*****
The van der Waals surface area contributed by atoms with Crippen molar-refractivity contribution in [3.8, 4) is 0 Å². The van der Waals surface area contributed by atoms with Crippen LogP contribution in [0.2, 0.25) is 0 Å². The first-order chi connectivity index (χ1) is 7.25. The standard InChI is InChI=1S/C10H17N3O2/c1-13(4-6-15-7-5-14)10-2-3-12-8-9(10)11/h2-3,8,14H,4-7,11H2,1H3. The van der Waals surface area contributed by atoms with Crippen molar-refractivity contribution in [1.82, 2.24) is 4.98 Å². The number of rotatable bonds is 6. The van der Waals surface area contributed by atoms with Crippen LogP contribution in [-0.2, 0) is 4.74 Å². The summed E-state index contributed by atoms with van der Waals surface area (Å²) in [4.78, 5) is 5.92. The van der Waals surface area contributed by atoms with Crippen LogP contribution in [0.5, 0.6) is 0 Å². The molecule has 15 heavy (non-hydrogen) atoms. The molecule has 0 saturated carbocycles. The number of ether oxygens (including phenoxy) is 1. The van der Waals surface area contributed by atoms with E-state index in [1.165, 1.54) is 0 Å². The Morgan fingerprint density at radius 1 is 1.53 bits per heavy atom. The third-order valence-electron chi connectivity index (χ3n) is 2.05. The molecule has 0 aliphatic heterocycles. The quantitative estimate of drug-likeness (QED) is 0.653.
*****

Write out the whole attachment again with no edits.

The van der Waals surface area contributed by atoms with Crippen molar-refractivity contribution in [3.8, 4) is 0 Å². The van der Waals surface area contributed by atoms with Crippen LogP contribution in [0.2, 0.25) is 0 Å². The first-order chi connectivity index (χ1) is 7.25. The standard InChI is InChI=1S/C10H17N3O2/c1-13(4-6-15-7-5-14)10-2-3-12-8-9(10)11/h2-3,8,14H,4-7,11H2,1H3. The van der Waals surface area contributed by atoms with Crippen molar-refractivity contribution in [1.82, 2.24) is 4.98 Å². The number of rotatable bonds is 6. The van der Waals surface area contributed by atoms with Crippen LogP contribution in [-0.2, 0) is 4.74 Å². The summed E-state index contributed by atoms with van der Waals surface area (Å²) in [4.78, 5) is 5.92. The van der Waals surface area contributed by atoms with Crippen LogP contribution in [0.5, 0.6) is 0 Å². The molecule has 15 heavy (non-hydrogen) atoms. The molecule has 0 saturated carbocycles. The number of ether oxygens (including phenoxy) is 1. The van der Waals surface area contributed by atoms with E-state index in [1.165, 1.54) is 0 Å². The Morgan fingerprint density at radius 1 is 1.53 bits per heavy atom. The third-order valence-electron chi connectivity index (χ3n) is 2.05. The molecule has 0 aliphatic heterocycles. The quantitative estimate of drug-likeness (QED) is 0.653.